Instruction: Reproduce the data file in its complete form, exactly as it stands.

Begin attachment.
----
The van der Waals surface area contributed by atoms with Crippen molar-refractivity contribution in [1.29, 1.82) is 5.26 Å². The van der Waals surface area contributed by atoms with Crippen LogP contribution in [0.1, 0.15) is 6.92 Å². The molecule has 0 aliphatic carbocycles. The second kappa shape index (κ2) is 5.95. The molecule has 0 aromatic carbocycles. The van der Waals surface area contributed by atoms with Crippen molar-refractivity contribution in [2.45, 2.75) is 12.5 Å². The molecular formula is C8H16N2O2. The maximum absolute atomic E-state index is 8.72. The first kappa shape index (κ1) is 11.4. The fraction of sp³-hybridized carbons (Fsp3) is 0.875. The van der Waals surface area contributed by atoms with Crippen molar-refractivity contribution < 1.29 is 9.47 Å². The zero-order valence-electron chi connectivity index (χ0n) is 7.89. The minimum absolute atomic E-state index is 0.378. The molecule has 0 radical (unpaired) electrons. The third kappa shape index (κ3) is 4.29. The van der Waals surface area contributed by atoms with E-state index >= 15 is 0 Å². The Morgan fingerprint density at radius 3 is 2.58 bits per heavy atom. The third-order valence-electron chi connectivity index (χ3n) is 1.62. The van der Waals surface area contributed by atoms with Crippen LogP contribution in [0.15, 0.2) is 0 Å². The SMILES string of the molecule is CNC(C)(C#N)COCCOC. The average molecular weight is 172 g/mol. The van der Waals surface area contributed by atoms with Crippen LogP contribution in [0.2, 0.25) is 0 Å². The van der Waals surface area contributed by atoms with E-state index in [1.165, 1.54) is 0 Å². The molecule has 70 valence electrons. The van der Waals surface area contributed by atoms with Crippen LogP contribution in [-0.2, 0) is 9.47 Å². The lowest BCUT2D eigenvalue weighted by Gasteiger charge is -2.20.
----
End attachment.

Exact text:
The van der Waals surface area contributed by atoms with Crippen molar-refractivity contribution in [1.29, 1.82) is 5.26 Å². The van der Waals surface area contributed by atoms with Crippen LogP contribution in [0.1, 0.15) is 6.92 Å². The molecule has 0 aliphatic carbocycles. The second kappa shape index (κ2) is 5.95. The molecule has 0 aromatic carbocycles. The van der Waals surface area contributed by atoms with Crippen molar-refractivity contribution in [2.45, 2.75) is 12.5 Å². The molecular formula is C8H16N2O2. The maximum absolute atomic E-state index is 8.72. The first kappa shape index (κ1) is 11.4. The fraction of sp³-hybridized carbons (Fsp3) is 0.875. The van der Waals surface area contributed by atoms with Crippen molar-refractivity contribution < 1.29 is 9.47 Å². The zero-order valence-electron chi connectivity index (χ0n) is 7.89. The minimum absolute atomic E-state index is 0.378. The molecule has 0 radical (unpaired) electrons. The third kappa shape index (κ3) is 4.29. The van der Waals surface area contributed by atoms with E-state index >= 15 is 0 Å². The Morgan fingerprint density at radius 3 is 2.58 bits per heavy atom. The third-order valence-electron chi connectivity index (χ3n) is 1.62. The van der Waals surface area contributed by atoms with Crippen LogP contribution in [0.15, 0.2) is 0 Å². The SMILES string of the molecule is CNC(C)(C#N)COCCOC. The average molecular weight is 172 g/mol. The van der Waals surface area contributed by atoms with Crippen LogP contribution in [0.2, 0.25) is 0 Å². The van der Waals surface area contributed by atoms with E-state index in [1.165, 1.54) is 0 Å². The molecule has 70 valence electrons. The van der Waals surface area contributed by atoms with Crippen LogP contribution in [-0.2, 0) is 9.47 Å². The lowest BCUT2D eigenvalue weighted by Gasteiger charge is -2.20.